Can Media Relations be taught?

media relations training is a part of the curriculum at india's leading public relations college - score.

As the business of Public Relations is evolving, and digital media & owned media are making place in the Public Relations plans, we as Public Relations professionals often question the importance of Media Relations in our work. And no matter what we say or do we cannot undermine the fact; that media relations exist very dominantly in our business. If you have at least two and half years of experience and you are looking for a job, the first question an interviewer will ask you is how strong your media relations in the particular beat are. When you are a part of a PR firm, managing a team of young professionals, you often think ‘How do I train my team to have media relations?’ Even during appraisals, the appraisal form has an important question pertaining to this segment of our work. But the important question to ask here is; can we really teach media relations to someone?

The answer is ‘yes’ and ‘no’ both. I say ‘no’ because relationship is something that comes very naturally – weather it is with friends, a romantic relation, or a work relation. There has to be a genuine interest that one person has in the other. It is based on the exchange of ideas, things, viewpoints and several other factors. And all these factors are not something you can teach a person. However, there is one aspect of a relationship that can be taught, I would call them smart tips and tricks for better engagement. And this is where I would answer my above question as ‘yes’. These tips and tricks come handy in managing relationships and not so much as building them or being totally dependent on them.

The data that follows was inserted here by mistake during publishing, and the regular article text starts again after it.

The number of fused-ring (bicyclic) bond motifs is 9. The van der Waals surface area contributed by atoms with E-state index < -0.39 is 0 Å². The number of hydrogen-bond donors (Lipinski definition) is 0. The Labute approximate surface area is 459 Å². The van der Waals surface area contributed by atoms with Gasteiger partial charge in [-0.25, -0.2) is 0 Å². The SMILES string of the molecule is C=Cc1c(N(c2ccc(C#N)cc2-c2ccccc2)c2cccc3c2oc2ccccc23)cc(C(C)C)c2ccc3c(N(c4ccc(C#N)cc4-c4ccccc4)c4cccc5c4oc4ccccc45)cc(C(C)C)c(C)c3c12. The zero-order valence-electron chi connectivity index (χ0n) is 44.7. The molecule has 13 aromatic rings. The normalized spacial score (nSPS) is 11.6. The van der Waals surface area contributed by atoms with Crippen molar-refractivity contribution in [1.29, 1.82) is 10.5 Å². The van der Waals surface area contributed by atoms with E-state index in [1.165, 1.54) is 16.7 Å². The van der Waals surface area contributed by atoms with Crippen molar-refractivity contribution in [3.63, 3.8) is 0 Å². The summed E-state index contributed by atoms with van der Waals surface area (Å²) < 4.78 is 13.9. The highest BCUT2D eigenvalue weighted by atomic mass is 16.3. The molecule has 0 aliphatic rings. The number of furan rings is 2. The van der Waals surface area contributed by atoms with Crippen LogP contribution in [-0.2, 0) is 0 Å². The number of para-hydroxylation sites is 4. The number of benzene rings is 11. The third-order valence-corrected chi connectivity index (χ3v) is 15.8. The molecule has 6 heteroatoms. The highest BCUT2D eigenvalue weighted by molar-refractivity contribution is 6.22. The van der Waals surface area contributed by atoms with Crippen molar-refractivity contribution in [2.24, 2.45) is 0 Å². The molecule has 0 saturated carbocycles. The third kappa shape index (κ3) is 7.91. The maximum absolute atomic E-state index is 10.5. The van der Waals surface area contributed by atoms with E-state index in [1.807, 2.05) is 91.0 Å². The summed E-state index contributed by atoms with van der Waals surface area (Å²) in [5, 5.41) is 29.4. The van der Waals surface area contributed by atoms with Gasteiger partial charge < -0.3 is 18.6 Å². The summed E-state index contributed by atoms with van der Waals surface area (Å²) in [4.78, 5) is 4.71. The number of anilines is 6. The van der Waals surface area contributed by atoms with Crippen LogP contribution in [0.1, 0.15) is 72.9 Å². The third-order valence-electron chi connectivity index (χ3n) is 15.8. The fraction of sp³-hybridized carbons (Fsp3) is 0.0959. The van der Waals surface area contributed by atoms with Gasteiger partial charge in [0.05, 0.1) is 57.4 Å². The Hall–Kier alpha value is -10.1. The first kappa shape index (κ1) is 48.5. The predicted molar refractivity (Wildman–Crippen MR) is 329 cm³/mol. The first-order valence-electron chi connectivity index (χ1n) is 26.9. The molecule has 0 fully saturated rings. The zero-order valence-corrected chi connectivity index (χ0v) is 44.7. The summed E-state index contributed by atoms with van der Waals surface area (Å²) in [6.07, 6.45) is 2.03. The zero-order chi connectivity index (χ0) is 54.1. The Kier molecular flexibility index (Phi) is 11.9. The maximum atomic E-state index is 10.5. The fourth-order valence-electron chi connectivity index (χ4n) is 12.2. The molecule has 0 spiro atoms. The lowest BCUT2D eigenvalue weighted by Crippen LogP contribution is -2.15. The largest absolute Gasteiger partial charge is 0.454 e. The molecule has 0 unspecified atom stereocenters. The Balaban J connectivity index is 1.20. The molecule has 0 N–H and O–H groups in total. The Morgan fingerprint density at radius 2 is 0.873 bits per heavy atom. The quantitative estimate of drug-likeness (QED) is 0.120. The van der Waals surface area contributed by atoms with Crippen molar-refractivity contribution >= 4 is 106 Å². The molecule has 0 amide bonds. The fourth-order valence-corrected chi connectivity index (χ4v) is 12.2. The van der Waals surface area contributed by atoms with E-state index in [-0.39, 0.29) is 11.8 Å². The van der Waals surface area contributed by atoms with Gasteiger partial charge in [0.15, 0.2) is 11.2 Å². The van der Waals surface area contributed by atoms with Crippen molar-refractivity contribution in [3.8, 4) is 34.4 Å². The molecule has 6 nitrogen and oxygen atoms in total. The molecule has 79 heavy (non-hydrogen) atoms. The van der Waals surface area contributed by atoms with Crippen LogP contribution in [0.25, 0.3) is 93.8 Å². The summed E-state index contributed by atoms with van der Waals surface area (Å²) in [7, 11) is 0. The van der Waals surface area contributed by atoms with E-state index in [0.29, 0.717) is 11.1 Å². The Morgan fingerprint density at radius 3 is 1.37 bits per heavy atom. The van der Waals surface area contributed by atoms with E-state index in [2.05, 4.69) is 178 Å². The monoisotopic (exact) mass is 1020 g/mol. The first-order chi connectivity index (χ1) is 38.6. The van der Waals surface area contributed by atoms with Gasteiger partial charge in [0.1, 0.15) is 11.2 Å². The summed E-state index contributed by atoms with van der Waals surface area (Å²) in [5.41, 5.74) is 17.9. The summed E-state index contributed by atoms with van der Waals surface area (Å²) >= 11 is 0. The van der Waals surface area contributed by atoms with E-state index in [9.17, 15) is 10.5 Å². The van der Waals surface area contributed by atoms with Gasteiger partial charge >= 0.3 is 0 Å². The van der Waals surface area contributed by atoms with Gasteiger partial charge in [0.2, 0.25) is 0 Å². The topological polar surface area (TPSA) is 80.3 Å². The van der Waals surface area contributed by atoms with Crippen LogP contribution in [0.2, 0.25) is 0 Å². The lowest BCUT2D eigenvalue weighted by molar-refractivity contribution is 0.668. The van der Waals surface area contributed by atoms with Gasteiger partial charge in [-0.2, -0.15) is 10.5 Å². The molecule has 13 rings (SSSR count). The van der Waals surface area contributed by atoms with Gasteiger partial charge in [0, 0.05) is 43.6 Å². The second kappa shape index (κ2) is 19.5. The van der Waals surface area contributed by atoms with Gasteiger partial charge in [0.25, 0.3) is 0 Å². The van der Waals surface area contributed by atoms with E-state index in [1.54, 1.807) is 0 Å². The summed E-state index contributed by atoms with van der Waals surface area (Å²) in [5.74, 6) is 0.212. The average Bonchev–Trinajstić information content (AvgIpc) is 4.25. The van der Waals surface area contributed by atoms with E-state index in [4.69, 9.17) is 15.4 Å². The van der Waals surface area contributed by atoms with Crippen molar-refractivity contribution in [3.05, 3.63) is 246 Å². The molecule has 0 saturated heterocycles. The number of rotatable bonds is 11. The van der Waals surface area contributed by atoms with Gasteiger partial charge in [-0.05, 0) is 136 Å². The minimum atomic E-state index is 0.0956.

We at SCoRe conducted a programme ‘Mastering Media’ with journalist Rajyasree Sen that focused around these tips and tricks that come handy for a young professional in the business. The programme included topics like understanding the media universe; knowing which corporate/businessman owns which media house; things that you should and should not talk about with the journalist and so on. Training like this helps professionals target better, pitch better, and not waste their time on something that is never going to be useful.

The last mile, however depends on every individual to handle every relationship in an intelligent way.

– Radhika Nandwani

after being a student of mass communications, radhika took a plunge into the public relations profession and media relations, working with a leading PR firm. she was a founding team member of india's top best media pr school - SCoReRadhika is the Corporate Communications Advisor at Dell’s Performance Analytics Group. She started her career in 2011, with one of the leading public relations firms of India – MSLGROUP, specialising in technology brands. The campaigns executed by her while at MSL, have won several public relations industry awards including SABRE and PR Week Asia. In her last role, she was the founding team member and the marketing communications manager at SCoRe. Radhika is an English graduate and holds a Master’s degree in Mass Communication. She loves reading and is passionate about gender equality, food and Bollywood. She can be reached at @RadhikaNandwani on Twitter and here on LinkedIn.




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